Why We Procrastinate

personal growth procrastination productivity Aug 24, 2021

Do you ever find yourself sitting at your desk, looking around the room, and feeling like you have nothing to do? If so, this post is for you. We all procrastinate sometimes, but there are several reasons why we do it. This blog post will discuss these reasons and show ways to overcome them to get more done.

What is procrastination?

Procrastination is the habit of putting off things despite the urgency and the negative consequences of not doing something immediately. For example, instead of meeting deadlines and getting things done, people do less complicated and more enjoyable things, such as engaging with their smartphone, browsing social media, surfing the net, or just dozing off when they procrastinate.

Procrastination is a different beast compared to laziness. When people are lazy, they don't feel productive and motivated, so that's why they don't do things. With procrastination, people deliberately don't do something even if they know the terrible aftermath of them not doing it. It's like a form of self-sabotage. Procrastination is like depression in the sense that you can't just cheer up or give rewards to procrastinators, and everything will be fine.

Procrastination doesn't only happen in the workplace. The act of procrastinating can also occur in school, at home, or even in relationships and eventually prevents us from reaching our fullest potential and can destroy our goals and objectives in life. What's dangerous is that a procrastinator is fully aware of the adverse outcomes and continues to make the destructive habit of procrastinating. There could be deeper psychological reasons why a person procrastinates. Knowing and understanding these reasons can help formulate strategies to overcome procrastination to lead better lives.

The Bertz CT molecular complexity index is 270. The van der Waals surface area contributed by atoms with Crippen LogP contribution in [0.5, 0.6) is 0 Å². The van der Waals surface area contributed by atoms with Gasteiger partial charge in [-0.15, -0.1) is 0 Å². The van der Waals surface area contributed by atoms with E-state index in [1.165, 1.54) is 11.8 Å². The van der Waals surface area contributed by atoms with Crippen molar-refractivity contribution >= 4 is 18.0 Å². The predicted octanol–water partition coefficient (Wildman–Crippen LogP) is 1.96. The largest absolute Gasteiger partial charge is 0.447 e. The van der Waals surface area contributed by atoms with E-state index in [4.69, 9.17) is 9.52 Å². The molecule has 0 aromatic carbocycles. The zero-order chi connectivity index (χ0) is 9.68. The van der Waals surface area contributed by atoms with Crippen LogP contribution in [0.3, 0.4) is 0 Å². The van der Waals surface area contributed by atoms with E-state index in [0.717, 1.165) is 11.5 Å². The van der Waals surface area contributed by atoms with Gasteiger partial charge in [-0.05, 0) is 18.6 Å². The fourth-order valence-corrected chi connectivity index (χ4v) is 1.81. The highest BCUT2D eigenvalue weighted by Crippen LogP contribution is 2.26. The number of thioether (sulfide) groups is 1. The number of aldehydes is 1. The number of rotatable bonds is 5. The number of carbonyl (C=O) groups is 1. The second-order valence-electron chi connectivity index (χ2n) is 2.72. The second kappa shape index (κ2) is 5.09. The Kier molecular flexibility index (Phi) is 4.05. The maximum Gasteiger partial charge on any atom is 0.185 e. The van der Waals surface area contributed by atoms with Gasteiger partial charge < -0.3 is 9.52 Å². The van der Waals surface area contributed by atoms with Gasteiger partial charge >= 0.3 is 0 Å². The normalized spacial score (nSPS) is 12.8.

The task is boring

One good reason we could be procrastinating is that the task we have to do is dull, boring, mundane, or unpleasant. The job could be something that we're so used to doing every day that it becomes a chore, so we lack the drive to start working on them. Alternatively, the task could be something we don't want to do but have to do anyway because it is necessary, like a job you don't like but have to do because of the money. It can get problematic because the longer we delay doing things, the more they will pile up and become a bigger headache later.

A good way of solving this is to try looking at your tasks from a different perspective. If your work is boring and repetitive, try to make it look like a game. Let's say your job is to copyedit 100 pages a day. Make yourself look like a character from a video game and turn the number of pages into experience points. On a sheet of paper or make a note on your smartphone, list something like 100 pages = level 1, 300 pages = level 2, 600 pages = level 3, and so forth. Then make a reward for each level, preferably something that you enjoy, like eating at your favorite restaurant after level 1, buying chocolate you like after level 2, going to the mall at level 3, etc. The idea is to reward yourself now and then, so there is always something to look forward to every time you accomplish something. With this, you could also try exploring new and creative ways when doing your repetitive work and not just stick with the same old standard procedure.